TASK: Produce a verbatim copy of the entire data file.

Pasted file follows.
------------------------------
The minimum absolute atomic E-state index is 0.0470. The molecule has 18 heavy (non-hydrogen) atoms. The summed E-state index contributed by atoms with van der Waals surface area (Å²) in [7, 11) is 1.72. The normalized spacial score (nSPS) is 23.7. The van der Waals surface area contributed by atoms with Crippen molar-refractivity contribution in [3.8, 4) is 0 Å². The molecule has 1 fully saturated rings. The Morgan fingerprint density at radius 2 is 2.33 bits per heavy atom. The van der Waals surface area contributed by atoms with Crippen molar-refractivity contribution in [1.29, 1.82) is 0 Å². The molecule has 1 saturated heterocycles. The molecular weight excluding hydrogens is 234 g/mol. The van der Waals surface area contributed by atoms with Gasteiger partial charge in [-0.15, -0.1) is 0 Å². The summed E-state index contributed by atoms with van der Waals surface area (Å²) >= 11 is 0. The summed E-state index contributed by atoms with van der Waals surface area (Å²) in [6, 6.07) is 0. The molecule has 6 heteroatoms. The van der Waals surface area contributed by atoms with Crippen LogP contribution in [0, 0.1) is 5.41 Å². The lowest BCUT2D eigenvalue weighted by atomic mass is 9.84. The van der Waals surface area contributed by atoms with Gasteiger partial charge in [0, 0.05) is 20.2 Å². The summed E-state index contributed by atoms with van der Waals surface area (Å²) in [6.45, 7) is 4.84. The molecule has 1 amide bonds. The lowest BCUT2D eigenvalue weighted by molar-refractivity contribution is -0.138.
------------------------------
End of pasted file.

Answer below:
The minimum absolute atomic E-state index is 0.0470. The molecule has 18 heavy (non-hydrogen) atoms. The summed E-state index contributed by atoms with van der Waals surface area (Å²) in [7, 11) is 1.72. The normalized spacial score (nSPS) is 23.7. The van der Waals surface area contributed by atoms with Crippen molar-refractivity contribution in [3.8, 4) is 0 Å². The molecule has 1 fully saturated rings. The Morgan fingerprint density at radius 2 is 2.33 bits per heavy atom. The van der Waals surface area contributed by atoms with Crippen molar-refractivity contribution in [1.29, 1.82) is 0 Å². The molecule has 1 saturated heterocycles. The molecular weight excluding hydrogens is 234 g/mol. The van der Waals surface area contributed by atoms with Gasteiger partial charge in [-0.15, -0.1) is 0 Å². The summed E-state index contributed by atoms with van der Waals surface area (Å²) >= 11 is 0. The summed E-state index contributed by atoms with van der Waals surface area (Å²) in [6, 6.07) is 0. The molecule has 6 heteroatoms. The van der Waals surface area contributed by atoms with Crippen LogP contribution in [0, 0.1) is 5.41 Å². The lowest BCUT2D eigenvalue weighted by atomic mass is 9.84. The van der Waals surface area contributed by atoms with Gasteiger partial charge in [0, 0.05) is 20.2 Å². The summed E-state index contributed by atoms with van der Waals surface area (Å²) in [6.45, 7) is 4.84. The molecule has 1 amide bonds. The lowest BCUT2D eigenvalue weighted by molar-refractivity contribution is -0.138.